ANJIE JONES: So the latter used to be my world. That was what I saw a lot with the isolate automation teams. In my talk I speak about getting away from that type of mindset, for all the reasons that you mentioned. I’m now doing a more Agile friendly approach to automation engineering. Part of that whole communication part that I speak of talks to “how do you decide what to automate?” That’s a very popular question that I get a lot. It’s working with the people on the team. You being embedded in the team you’re going to hear a lot of information that you didn’t necessarily have when you were isolated out of the team. That goes into your decision about how you choose which ones to automate. Other areas, like working with your business analyst, asking them the questions like “How are our customers using this? It’s not uncommon for me to ask the business analyst to pull me out some analytics about what’s it being used and how it’s being used. Then I am able to make better, wiser decisions based on that. If we don’t have a lot of traffic in a certain area, I’m not going to write a whole bunch of automated tests around that, because that’s just more stuff that I have to maintain, and it’s going to make our continuous integration builds longer, with feedback that’s not necessarily crucial to check-ins. Focusing on the risk areas is my first piece of advice. You get that, again, from the business analyst, but you can also get that from your testers, so as they’re exploring the application, they know a lot about what areas are problematic. They can give you some insights on that and then the developers as well, so you listen for things in the standups where they are saying “I have to go in and mess with this part of the code that’s like spaghetti, and I hate going into that area of code.” That’s a red flag to me; maybe we need some additional automated testing around that area if it’s that fragile.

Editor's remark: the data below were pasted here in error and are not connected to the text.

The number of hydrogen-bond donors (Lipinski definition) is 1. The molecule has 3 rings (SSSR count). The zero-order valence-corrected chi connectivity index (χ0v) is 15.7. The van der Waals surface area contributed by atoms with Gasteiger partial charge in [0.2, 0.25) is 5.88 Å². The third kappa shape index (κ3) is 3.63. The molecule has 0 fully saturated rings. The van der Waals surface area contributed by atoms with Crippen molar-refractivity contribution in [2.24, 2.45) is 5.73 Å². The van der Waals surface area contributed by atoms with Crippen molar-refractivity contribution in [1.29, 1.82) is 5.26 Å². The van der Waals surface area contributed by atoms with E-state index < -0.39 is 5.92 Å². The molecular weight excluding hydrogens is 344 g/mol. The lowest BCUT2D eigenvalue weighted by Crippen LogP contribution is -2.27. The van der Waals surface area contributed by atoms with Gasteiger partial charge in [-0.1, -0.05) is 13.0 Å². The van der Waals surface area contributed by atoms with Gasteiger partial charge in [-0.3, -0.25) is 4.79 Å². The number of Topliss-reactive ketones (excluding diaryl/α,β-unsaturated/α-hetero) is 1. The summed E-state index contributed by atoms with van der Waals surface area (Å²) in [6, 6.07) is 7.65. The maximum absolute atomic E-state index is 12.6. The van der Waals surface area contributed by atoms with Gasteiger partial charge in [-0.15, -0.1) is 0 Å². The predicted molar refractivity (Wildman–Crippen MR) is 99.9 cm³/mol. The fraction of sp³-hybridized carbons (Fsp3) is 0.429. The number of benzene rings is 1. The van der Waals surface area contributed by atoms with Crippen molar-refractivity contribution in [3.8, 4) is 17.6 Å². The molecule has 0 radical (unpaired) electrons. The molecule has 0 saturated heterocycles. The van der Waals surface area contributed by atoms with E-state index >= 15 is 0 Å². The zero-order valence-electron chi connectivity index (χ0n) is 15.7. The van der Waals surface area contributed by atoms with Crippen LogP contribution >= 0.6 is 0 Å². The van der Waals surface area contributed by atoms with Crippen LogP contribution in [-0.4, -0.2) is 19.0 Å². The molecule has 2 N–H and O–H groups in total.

PERZE ABABA: The ones that I’ve seen with regards to the challenges when introducing automation to a new team…  if you’re introducing automation for the first time, you can actually see cultural shift kind of change within the team. There’s a lot of complication that you have to deal with when it comes to introducing automation. Even when looking into which ones we should be able to automate first and which tests we can rely on what automation oracles do we have that we can use and reuse, but I think at the end of it all, it’s really how the team kind of processes information.  From what we’ve seen, I’ve been in teams where we had a really strong independent automation team that just focuses on regression, also looking into where in the application can we judiciously use technology to solve some of these, whether it’s a testing problem or it’s a testability problem. The challenge really is, if not everybody is kind of onboard, if not everybody understands the ramifications of a failure, and whether we can debug that failure really fast, things will start falling behind. So having these small introductions in how we can deal with this particular problem, and as we go through the products coverage outline, where we can just identify “this one we can automate because we understand this, this one we can’t, because it’s just a complete black box for us”. So having that deeper understanding and how we can actually react to a failure is then very key. For me, personally, I see a lot of teams fail when it comes to automation, because it is looked at as if we are just replacing humans executing these things, and then there is no response when something fails. It just remains failure. I really like how Angie framed this; I remember in her TestBash talk, the developer also needs to take ownership. If it’s a testability feature that breaks, because the developer introduced something, there has to be some sort of a shallow check, or just something that can easily be triggered the moment hey developer pushes code for a pull request, for example, that can validate that change, and say “Oh, you actually broke this appointment creation API, and now, 60% of our tests will fail because we can’t create any new appointments.”  It’s this type of feedback that we can give to the developers and having, really, some sort of a one is to many, or one to one relationship in showing that, because you broke this piece, we are blocked in these areas on what we can test, or what we can check. Of course, the developers will have to respond and fixing that before we even merge that into master, or push that into a different branch for building within your CI pipeline.


[This is this is the end of part one. Come back and join us for part two of our conversation with Angie Jones in two weeks.]